FIRST PERSON | An injectable form of Herceptin may be available to patients with HER2 positive breast cancer in the near future. Injectable Herceptin has many benefits over the traditionally IV-administered version. The main benefit is patient comfort and experience. Administering Herceptin subcutaneously instead of through an IV saves patients time, money and emotional distress.
Currently, Herceptin is administered in 18 sessions through an IV. I am in the process of this treatment and it required a port to be surgically placed in my chest in order for medical staff to administer the drug. Each IV session takes half an hour because I choose not to pre-treat with certain drugs to prevent side effects. I tolerate Herceptin well. If I needed to pre-treat the infusion time would be about an hour.
It is possible to deliver Herceptin through an IV in the arm, but my physician decided a port is the better route for my particular situation.
In order for me to receive Herceptin treatments, I have to travel two hours each way to the cancer-treatment facility, once every three weeks. It is a hassle and an increased expense for me.
A study published in the September 2012 edition of The Lancet Oncology shows that Herceptin administered subcutaneously, or by injection, is just as effective as the IV form of the drug. This is a huge advancement for patients requiring treatment with Herceptin. Once chemotherapy is completed, Herceptin is given as a single drug.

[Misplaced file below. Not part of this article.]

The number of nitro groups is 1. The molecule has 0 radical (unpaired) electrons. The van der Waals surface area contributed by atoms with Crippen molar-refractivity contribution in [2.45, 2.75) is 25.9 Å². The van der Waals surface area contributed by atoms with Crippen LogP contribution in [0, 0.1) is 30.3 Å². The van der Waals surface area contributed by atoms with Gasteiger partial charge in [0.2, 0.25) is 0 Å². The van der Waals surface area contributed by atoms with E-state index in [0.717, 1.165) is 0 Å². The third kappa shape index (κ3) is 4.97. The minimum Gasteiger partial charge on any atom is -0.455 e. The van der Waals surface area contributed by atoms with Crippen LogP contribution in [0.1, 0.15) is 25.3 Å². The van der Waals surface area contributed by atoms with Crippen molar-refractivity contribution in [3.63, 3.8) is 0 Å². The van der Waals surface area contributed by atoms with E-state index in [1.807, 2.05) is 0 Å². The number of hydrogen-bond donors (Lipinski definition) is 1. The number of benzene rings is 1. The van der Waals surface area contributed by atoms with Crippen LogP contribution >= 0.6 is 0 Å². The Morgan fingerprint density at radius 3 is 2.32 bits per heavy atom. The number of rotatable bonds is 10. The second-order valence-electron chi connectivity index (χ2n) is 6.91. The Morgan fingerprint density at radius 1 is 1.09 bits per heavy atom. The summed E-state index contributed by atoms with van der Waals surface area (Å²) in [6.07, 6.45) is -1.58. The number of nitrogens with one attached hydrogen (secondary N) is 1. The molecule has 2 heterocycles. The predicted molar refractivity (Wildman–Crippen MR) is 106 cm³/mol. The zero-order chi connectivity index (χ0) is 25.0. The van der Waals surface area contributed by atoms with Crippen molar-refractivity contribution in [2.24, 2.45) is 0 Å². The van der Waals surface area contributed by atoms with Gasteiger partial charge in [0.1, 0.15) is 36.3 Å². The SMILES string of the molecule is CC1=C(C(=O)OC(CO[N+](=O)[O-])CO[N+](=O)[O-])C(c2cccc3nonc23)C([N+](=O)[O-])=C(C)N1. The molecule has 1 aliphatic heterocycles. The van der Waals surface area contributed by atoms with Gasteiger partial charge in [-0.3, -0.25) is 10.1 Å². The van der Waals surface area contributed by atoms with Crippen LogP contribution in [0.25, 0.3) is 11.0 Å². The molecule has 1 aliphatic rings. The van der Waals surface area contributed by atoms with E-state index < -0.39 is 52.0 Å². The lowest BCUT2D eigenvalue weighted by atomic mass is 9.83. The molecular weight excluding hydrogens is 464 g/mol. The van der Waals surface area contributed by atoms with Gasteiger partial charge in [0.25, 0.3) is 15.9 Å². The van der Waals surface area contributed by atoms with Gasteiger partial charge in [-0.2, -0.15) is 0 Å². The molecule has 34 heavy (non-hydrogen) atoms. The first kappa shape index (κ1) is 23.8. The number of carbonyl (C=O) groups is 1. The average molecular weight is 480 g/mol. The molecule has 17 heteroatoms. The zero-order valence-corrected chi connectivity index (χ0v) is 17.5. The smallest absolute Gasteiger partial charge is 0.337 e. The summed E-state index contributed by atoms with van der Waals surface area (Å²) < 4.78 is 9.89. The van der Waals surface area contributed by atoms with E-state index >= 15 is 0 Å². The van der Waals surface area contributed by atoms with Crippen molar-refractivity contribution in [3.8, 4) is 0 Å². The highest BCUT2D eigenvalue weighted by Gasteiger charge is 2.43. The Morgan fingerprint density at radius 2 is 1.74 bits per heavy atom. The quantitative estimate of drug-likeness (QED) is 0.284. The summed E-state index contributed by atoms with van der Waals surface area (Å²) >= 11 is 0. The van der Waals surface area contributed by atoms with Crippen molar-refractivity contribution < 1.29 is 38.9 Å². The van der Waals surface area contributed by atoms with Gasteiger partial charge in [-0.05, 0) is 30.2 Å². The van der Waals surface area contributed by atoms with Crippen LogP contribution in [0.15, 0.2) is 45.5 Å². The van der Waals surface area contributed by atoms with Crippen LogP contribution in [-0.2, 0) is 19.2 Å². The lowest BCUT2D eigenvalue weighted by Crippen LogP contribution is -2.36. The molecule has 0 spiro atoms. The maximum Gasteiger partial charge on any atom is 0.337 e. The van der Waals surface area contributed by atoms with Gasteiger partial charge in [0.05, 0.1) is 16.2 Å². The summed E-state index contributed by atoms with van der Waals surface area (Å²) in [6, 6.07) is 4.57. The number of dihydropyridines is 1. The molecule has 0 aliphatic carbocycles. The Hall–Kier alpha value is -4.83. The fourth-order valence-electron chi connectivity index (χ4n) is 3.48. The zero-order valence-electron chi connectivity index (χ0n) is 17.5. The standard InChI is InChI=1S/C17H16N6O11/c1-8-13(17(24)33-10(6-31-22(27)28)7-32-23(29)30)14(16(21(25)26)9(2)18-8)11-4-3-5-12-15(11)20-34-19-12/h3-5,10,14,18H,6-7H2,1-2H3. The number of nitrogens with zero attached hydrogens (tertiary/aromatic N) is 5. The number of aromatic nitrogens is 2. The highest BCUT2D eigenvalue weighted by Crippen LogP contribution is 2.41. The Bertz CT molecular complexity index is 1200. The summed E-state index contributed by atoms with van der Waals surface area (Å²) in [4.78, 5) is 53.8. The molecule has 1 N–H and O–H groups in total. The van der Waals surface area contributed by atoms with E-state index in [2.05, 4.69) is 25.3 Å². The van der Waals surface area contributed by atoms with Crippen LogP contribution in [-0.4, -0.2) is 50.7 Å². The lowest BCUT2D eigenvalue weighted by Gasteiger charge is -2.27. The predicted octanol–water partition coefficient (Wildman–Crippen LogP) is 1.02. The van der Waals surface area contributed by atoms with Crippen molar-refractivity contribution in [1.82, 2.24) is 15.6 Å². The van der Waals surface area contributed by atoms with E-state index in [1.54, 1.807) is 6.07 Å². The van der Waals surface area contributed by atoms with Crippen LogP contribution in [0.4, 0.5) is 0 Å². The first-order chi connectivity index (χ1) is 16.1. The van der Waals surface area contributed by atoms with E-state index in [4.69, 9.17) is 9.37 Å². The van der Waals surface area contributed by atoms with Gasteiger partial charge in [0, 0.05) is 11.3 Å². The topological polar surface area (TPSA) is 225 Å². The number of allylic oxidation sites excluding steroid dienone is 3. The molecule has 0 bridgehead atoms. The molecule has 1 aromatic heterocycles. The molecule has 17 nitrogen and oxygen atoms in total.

An injectable form of Herceptin opens the door for breast cancer patients to self-administer the drug. This will save patients time, money and stress. It will eliminate the need to travel to a doctor's office or cancer-treatment facility for IV infusions. By removing the need for medical staff to administer the drug, overall medical costs are reduced; the potential savings for patients is huge. This advancement opens the door for low-income patients without adequate insurance to have access to Herceptin treatment.
From a business perspective, providing an injectable form of the drug extends the patent for Genentech and Roche Biomedical. This is one scenario where both the patient and drug company benefit. If I was offered the choice of self-administering Herceptin or continuing with the current IV treatments, I would opt for the injectable version. The savings in travel expenses alone would make it very worthwhile.
Lynda Altman was diagnosed with breast cancer in November 2011. She writes a series for Yahoo! Shine called "My Battle With Breast Cancer."
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